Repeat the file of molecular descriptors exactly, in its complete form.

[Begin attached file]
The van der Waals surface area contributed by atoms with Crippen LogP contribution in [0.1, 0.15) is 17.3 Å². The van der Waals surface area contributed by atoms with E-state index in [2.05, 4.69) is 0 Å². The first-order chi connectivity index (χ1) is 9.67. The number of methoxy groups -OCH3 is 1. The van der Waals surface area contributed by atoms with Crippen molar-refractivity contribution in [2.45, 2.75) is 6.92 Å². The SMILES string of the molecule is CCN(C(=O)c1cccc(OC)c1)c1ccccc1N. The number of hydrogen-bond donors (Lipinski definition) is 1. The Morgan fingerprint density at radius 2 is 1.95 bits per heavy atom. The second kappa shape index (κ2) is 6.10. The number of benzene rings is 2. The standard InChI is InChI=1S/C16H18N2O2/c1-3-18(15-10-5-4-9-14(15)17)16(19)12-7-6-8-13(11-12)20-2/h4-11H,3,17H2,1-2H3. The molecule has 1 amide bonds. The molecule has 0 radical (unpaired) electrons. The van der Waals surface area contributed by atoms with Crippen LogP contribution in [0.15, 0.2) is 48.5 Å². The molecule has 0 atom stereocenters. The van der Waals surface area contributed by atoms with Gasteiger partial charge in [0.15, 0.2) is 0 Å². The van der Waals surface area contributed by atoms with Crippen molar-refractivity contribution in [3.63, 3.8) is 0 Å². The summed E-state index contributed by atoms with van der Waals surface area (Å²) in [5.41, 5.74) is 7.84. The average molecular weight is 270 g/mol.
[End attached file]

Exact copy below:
The van der Waals surface area contributed by atoms with Crippen LogP contribution in [0.1, 0.15) is 17.3 Å². The van der Waals surface area contributed by atoms with E-state index in [2.05, 4.69) is 0 Å². The first-order chi connectivity index (χ1) is 9.67. The number of methoxy groups -OCH3 is 1. The van der Waals surface area contributed by atoms with Crippen molar-refractivity contribution in [2.45, 2.75) is 6.92 Å². The SMILES string of the molecule is CCN(C(=O)c1cccc(OC)c1)c1ccccc1N. The number of hydrogen-bond donors (Lipinski definition) is 1. The Morgan fingerprint density at radius 2 is 1.95 bits per heavy atom. The second kappa shape index (κ2) is 6.10. The number of benzene rings is 2. The standard InChI is InChI=1S/C16H18N2O2/c1-3-18(15-10-5-4-9-14(15)17)16(19)12-7-6-8-13(11-12)20-2/h4-11H,3,17H2,1-2H3. The molecule has 1 amide bonds. The molecule has 0 radical (unpaired) electrons. The van der Waals surface area contributed by atoms with Crippen LogP contribution in [0.15, 0.2) is 48.5 Å². The molecule has 0 atom stereocenters. The van der Waals surface area contributed by atoms with Gasteiger partial charge in [0.15, 0.2) is 0 Å². The van der Waals surface area contributed by atoms with Crippen molar-refractivity contribution in [3.63, 3.8) is 0 Å². The summed E-state index contributed by atoms with van der Waals surface area (Å²) in [5.41, 5.74) is 7.84. The average molecular weight is 270 g/mol.